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I want to limit a number to be within a certain range. Currently, I am doing the following:

minN = 1
maxN = 10
n = something() #some return value from a function
n = max(minN, n)
n = min(maxN, n)

This keeps it within minN and maxN, but it doesn't look very nice. How could I do it better?

PS: FYI, I am using Python 2.6.

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3 Answers

up vote 12 down vote accepted
def clamp(n, minn, maxn):
    return max(min(maxn, n), minn)

or functionally equivalent:

clamp = lambda n, minn, maxn: max(min(maxn, n), minn)

now, you use:

n = clamp(n, 7, 42)

or make it perfectly clear:

n = minn if n < minn else maxn if n > maxn else n

even clearer:

def clamp(n, minn, maxn):
    if n < minn:
        return minn
    elif n > maxn:
        return maxn
    else:
        return n
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Thanks, this is awesome. –  Mantis Toboggan May 14 '11 at 4:15
    
I think there is an error on your lambda function. Either you define it as clamp = lambda n, minn, maxn : max(min(maxn, n), minn) or you call it n = clamp((n, 7, 42)) because the way you define it the function takes a tuple with 3 elements, not 3 arguments. –  criziot Jan 24 '13 at 18:37
    
@criziot good catch ! there is indeed a syntax error in the definition of the lambda function. i will correct this right away ! –  Adrien Plisson Jan 25 '13 at 10:13
    
def clamp(n, minn, maxn): return min(max(n, minn), maxn) slightly improves readability with arguments in the same order. –  Martin Moene Feb 21 at 7:22
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If you want to be cute, you can do:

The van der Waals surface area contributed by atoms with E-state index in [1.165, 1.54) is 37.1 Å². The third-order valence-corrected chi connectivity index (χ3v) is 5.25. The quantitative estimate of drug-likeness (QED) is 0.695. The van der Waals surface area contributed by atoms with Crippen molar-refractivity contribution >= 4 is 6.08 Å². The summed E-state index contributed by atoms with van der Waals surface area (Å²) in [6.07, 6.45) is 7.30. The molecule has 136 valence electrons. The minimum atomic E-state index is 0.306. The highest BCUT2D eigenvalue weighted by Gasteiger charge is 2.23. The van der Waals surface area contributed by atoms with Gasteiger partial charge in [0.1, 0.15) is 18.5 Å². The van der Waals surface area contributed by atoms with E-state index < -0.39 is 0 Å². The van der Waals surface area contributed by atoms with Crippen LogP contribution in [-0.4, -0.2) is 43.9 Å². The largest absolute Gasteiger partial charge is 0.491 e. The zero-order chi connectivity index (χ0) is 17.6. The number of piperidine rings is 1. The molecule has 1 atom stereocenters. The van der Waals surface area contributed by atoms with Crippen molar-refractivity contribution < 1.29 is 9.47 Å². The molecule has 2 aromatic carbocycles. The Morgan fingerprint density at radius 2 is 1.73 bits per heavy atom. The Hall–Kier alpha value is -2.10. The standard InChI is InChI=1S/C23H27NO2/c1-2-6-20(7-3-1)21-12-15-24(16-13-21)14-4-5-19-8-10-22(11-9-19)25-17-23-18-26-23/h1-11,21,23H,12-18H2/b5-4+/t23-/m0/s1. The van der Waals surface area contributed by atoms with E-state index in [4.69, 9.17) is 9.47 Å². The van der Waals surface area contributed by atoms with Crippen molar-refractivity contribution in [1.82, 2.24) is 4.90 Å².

n = sorted([minN, n, maxN])[1]
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2  
+1 for cuteness. –  missingno May 13 '11 at 19:42
1  
+1 for awesomeness –  tMC May 13 '11 at 20:35
    
This will require more comparisons than the other approaches. –  Platinum Azure May 13 '11 at 20:41
5  
That's why I called it "cute" and not "practical." ;) However, it's highly unlikely that the inefficiency of this code will cause a meaningful performance problem in most cases. –  Steve Howard May 13 '11 at 23:34
    
Woah, that really is cute! I also like how it is invariant under interchange of minN and maxN. This is definitely my favorite clamp function. +1 ^_^ –  Navin Sep 15 '13 at 5:06
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Define a class and have a method for setting the value which performs those validations.

Something vaguely like the below:

class BoundedNumber(object):
    def __init__(self, value, min_=1, max_=10):
        self.min_ = min_
        self.max_ = max_
        self.set(value)

    def set(self, newValue):
        self.n = max(self.min_, min(self.max_, newValue))

# usage

bounded = BoundedNumber(something())
bounded.set(someOtherThing())

bounded2 = BoundedNumber(someValue(), min_=8, max_=10)
bounded2.set(5)    # bounded2.n = 8
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i like this over-engineered way of thinking ! –  Adrien Plisson May 13 '11 at 19:54
    
Well, it's extra development time to create, but it's SO REUSABLE! :-P –  Platinum Azure May 13 '11 at 20:01
    
i am sure it can even be extended to check for invalid input numbers like NaN or +/-inf. –  Adrien Plisson May 13 '11 at 20:04
    
Yeah, and of course it could also be configured to have different bounds as well. :-) –  Platinum Azure May 13 '11 at 20:08
1  
and it can be plugged into a user interface for automatic input validation ! the possibilities are endless... you definitely should patent such an invention. –  Adrien Plisson May 13 '11 at 20:21
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